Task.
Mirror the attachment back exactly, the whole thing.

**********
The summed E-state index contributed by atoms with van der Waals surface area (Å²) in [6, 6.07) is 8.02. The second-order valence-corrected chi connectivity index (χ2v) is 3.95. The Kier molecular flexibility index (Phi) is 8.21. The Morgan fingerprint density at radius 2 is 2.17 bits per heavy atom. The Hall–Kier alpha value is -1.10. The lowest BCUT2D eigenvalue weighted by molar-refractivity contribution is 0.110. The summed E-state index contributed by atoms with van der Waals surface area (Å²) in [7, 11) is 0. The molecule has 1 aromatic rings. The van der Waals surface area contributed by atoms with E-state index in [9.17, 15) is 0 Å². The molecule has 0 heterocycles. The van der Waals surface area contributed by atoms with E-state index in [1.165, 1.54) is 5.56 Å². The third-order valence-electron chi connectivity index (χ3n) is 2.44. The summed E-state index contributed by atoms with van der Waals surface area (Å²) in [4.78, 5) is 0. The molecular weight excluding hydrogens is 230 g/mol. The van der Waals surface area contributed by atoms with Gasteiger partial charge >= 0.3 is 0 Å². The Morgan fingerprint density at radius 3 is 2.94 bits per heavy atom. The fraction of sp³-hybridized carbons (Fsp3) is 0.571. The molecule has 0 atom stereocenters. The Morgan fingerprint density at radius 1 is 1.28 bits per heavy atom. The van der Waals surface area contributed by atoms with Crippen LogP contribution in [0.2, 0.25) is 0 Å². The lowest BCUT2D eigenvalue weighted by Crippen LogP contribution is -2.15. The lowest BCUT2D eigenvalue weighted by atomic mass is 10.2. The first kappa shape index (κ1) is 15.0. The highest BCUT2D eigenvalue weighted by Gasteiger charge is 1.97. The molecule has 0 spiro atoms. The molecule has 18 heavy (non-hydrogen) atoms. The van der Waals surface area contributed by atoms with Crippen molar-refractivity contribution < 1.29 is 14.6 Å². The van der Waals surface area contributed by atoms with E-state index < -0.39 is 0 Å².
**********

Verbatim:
The summed E-state index contributed by atoms with van der Waals surface area (Å²) in [6, 6.07) is 8.02. The second-order valence-corrected chi connectivity index (χ2v) is 3.95. The Kier molecular flexibility index (Phi) is 8.21. The Morgan fingerprint density at radius 2 is 2.17 bits per heavy atom. The Hall–Kier alpha value is -1.10. The lowest BCUT2D eigenvalue weighted by molar-refractivity contribution is 0.110. The summed E-state index contributed by atoms with van der Waals surface area (Å²) in [7, 11) is 0. The molecule has 1 aromatic rings. The van der Waals surface area contributed by atoms with E-state index in [9.17, 15) is 0 Å². The molecule has 0 heterocycles. The van der Waals surface area contributed by atoms with E-state index in [1.165, 1.54) is 5.56 Å². The third-order valence-electron chi connectivity index (χ3n) is 2.44. The summed E-state index contributed by atoms with van der Waals surface area (Å²) in [4.78, 5) is 0. The molecular weight excluding hydrogens is 230 g/mol. The van der Waals surface area contributed by atoms with Gasteiger partial charge >= 0.3 is 0 Å². The Morgan fingerprint density at radius 3 is 2.94 bits per heavy atom. The fraction of sp³-hybridized carbons (Fsp3) is 0.571. The molecule has 0 atom stereocenters. The Morgan fingerprint density at radius 1 is 1.28 bits per heavy atom. The van der Waals surface area contributed by atoms with Crippen LogP contribution in [0.2, 0.25) is 0 Å². The lowest BCUT2D eigenvalue weighted by Crippen LogP contribution is -2.15. The lowest BCUT2D eigenvalue weighted by atomic mass is 10.2. The first kappa shape index (κ1) is 15.0. The highest BCUT2D eigenvalue weighted by Gasteiger charge is 1.97. The molecule has 0 spiro atoms. The molecule has 18 heavy (non-hydrogen) atoms. The van der Waals surface area contributed by atoms with Crippen molar-refractivity contribution < 1.29 is 14.6 Å². The van der Waals surface area contributed by atoms with E-state index < -0.39 is 0 Å².